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Scand J Work Environ Health ; 2022 Feb 20.
Article in English | MEDLINE | ID: covidwho-1708542


OBJECTIVE: Whether perceived job insecurity increases the risk of suicidal behaviors is unclear. Improved understanding in this area could inform efforts to reduce suicide risk among those experiencing elevated job insecurity during the COVID-19 pandemic as well as post-pandemic. We aimed to investigate if perceived job insecurity predicted increased risk of suicide mortality and suicide attempts. METHOD: Employees (N=65 571), representative of the Swedish working population who participated in the Swedish Work Environment Survey in 1991-2003, were followed up through 2016 in the National Inpatient and Death Registers. Suicide deaths and suicide attempts were defined according to International Classification of Diseases (ICD) 10 and ICD-8/9 codes of underlying cause of death and in-/outpatient care. Job insecurity and subsequent risk of suicide and suicide attempt were investigated with marginal structural Cox regression analyses and inverse probability of treatment weighting to control for confounding. RESULTS: Perceived job insecurity was associated with an elevated risk of suicide [hazard ratio (HR) 1.51, 95% confidence interval (CI) 1.03-2.20], but not with incident suicide attempts (HR 1.03, CI 0.86-1.24). Estimates remained similar after considering prevalent/previous poor mental health, other work factors, and when restricting the follow up time to ten years. CONCLUSION: The study suggests that job insecurity is associated with an increased risk of suicide mortality. Concerns about elevated job insecurity and suicide levels in the wake of the current pandemic could thus be considered in strategies to reduce the population health impact job insecurity both during and following the COVID-19 pandemic.

Aust J Gen Pract ; 492020 Sep 30.
Article in English | MEDLINE | ID: covidwho-1503123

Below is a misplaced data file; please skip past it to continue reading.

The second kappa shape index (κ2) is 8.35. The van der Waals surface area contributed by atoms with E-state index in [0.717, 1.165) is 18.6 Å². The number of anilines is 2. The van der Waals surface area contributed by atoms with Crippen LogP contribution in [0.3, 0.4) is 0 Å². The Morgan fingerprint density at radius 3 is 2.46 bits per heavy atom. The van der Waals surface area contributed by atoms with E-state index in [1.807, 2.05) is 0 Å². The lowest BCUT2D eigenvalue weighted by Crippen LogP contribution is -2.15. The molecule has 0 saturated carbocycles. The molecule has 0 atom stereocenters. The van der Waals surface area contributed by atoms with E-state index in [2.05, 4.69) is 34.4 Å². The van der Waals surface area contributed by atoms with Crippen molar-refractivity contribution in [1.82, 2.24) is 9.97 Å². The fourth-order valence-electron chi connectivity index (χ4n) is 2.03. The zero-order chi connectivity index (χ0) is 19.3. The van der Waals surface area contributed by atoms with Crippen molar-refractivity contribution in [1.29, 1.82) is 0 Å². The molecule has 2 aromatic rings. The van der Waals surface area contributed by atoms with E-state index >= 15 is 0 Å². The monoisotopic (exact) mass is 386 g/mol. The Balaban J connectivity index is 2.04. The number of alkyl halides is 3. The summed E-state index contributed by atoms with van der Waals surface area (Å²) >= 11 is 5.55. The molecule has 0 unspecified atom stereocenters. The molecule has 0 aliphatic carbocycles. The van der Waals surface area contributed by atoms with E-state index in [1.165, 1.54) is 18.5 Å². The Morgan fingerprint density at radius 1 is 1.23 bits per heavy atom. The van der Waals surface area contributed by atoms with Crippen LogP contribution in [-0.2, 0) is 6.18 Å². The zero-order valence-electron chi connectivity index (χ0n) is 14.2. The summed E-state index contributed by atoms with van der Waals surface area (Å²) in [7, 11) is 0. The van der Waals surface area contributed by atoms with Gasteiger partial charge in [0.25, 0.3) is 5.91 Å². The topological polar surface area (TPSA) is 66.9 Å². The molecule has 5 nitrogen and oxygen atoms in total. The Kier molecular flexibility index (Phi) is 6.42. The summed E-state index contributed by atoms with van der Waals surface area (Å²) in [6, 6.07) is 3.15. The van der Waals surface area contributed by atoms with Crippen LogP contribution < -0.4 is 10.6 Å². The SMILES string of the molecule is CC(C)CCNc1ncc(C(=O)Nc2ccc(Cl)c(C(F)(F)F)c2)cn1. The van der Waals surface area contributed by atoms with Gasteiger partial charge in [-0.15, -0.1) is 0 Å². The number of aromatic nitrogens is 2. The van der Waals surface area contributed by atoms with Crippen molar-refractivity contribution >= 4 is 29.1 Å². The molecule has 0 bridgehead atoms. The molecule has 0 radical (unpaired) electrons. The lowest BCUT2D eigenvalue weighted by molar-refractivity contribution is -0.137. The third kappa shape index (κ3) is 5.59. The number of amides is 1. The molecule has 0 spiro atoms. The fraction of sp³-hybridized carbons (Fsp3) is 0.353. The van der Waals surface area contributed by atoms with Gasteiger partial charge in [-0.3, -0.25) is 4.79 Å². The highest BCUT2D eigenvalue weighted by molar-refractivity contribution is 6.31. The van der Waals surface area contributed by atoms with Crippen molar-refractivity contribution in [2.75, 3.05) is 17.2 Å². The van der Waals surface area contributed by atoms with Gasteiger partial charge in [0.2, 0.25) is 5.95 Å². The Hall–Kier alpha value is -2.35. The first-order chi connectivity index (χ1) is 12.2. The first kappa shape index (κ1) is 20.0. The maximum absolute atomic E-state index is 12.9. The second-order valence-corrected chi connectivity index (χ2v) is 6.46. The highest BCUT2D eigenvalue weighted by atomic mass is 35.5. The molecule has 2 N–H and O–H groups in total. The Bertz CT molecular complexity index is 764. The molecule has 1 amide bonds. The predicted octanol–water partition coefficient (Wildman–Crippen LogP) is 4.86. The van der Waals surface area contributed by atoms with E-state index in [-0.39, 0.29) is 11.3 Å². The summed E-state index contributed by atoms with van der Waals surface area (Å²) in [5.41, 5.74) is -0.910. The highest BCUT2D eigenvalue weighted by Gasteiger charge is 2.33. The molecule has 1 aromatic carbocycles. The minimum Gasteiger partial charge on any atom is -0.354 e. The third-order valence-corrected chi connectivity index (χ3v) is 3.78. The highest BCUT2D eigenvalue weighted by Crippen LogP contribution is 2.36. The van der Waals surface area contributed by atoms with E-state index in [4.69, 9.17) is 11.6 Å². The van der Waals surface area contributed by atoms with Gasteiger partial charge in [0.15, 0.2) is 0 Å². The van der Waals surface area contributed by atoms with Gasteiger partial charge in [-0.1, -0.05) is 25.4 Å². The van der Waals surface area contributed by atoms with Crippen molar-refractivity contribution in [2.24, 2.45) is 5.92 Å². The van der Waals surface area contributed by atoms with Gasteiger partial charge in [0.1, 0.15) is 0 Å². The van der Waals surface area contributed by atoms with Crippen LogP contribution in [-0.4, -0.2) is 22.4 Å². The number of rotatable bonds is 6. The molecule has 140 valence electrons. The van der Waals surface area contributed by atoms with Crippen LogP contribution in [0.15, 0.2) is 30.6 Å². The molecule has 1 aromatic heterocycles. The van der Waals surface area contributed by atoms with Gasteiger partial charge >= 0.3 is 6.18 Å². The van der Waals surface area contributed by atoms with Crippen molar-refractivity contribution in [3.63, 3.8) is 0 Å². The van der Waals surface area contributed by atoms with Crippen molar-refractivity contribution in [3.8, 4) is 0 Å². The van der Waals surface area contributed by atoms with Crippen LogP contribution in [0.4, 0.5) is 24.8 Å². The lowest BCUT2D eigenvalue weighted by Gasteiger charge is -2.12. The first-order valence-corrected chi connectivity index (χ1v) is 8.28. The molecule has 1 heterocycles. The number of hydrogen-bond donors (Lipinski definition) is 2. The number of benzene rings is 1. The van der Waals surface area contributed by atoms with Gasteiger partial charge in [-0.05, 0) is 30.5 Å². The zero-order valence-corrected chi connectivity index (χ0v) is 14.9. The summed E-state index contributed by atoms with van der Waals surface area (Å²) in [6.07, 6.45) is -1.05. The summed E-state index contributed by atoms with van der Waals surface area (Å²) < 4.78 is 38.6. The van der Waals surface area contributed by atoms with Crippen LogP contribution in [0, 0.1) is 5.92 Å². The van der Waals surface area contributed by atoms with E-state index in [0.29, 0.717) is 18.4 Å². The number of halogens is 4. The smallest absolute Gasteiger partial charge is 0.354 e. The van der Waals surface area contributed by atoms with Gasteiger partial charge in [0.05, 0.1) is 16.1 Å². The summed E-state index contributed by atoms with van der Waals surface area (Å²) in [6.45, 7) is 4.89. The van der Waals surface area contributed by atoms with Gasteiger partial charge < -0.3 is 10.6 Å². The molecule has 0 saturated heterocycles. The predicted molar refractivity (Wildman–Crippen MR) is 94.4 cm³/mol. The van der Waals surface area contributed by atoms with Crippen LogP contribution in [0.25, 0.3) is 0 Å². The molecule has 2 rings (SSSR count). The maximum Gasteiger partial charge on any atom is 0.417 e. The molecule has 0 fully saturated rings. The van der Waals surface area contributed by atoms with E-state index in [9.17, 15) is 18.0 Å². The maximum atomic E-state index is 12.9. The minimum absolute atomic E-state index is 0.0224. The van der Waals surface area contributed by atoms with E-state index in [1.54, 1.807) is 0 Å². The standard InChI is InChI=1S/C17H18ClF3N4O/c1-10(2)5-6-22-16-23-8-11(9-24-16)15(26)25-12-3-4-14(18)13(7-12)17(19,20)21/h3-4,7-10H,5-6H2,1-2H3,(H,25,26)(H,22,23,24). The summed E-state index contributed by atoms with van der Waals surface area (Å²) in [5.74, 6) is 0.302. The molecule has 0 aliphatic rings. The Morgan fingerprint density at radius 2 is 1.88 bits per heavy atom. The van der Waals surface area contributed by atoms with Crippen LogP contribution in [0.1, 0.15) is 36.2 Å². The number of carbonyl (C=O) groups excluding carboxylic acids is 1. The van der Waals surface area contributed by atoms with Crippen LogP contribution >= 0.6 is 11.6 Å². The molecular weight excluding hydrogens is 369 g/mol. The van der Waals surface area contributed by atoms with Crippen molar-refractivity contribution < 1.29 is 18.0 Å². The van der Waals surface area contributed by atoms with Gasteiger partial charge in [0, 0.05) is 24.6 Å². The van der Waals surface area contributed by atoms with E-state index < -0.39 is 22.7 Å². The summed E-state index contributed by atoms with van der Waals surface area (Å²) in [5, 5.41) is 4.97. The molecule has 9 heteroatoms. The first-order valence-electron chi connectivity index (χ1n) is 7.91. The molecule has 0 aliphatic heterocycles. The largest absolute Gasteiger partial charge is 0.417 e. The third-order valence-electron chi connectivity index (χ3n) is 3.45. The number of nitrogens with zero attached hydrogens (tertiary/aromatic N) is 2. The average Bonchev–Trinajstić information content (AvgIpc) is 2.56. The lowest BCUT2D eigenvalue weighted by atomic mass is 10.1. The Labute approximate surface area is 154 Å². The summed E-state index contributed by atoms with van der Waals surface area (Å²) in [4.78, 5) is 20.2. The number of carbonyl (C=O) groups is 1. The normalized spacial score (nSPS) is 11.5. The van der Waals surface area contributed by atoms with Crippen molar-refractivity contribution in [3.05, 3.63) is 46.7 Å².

We recommend a precautionary approach to respiratory protection for healthcare workers potentially exposed to SARS-CoV-2 until the efficacy of surgical masks can be proven.

COVID-19 , General Practice , Health Personnel , Humans , Masks , SARS-CoV-2
Scand J Public Health ; 49(7): 774-778, 2021 Nov.
Article in English | MEDLINE | ID: covidwho-1088432


AIMS: Worldwide, construction industries are considered to be key economic pillars of the societies they serve, and construction workers constitute a sizeable proportion of the global paid workforce. In many parts of the world, construction workers are at elevated risk of suicide. Here, we examine the extent to which construction workers may be differentially exposed to the economic effects of COVID-19. METHODS: A narrative review and synthesis of the literature was conducted. RESULTS: The economic and labour market shock resulting from the COVID-19 pandemic has led to a convergence of factors that may significantly exacerbate suicide risk among construction workers, particularly among those with lower skills. CONCLUSIONS: With important insights from previous financial crises, it is vital that governments, industry and workplaces act rapidly to mitigate suicide risk among vulnerable groups such as construction workers. Mental healthcare investment is needed, and must be complemented by prevention and control in the workplace and in the general community. Anticipating, preparing and acting to ameliorate this risk, particularly among low skilled construction workers, will save many livelihoods, as well as lives.

COVID-19 , Construction Industry , Suicide , Humans , Pandemics , SARS-CoV-2 , Suicide/prevention & control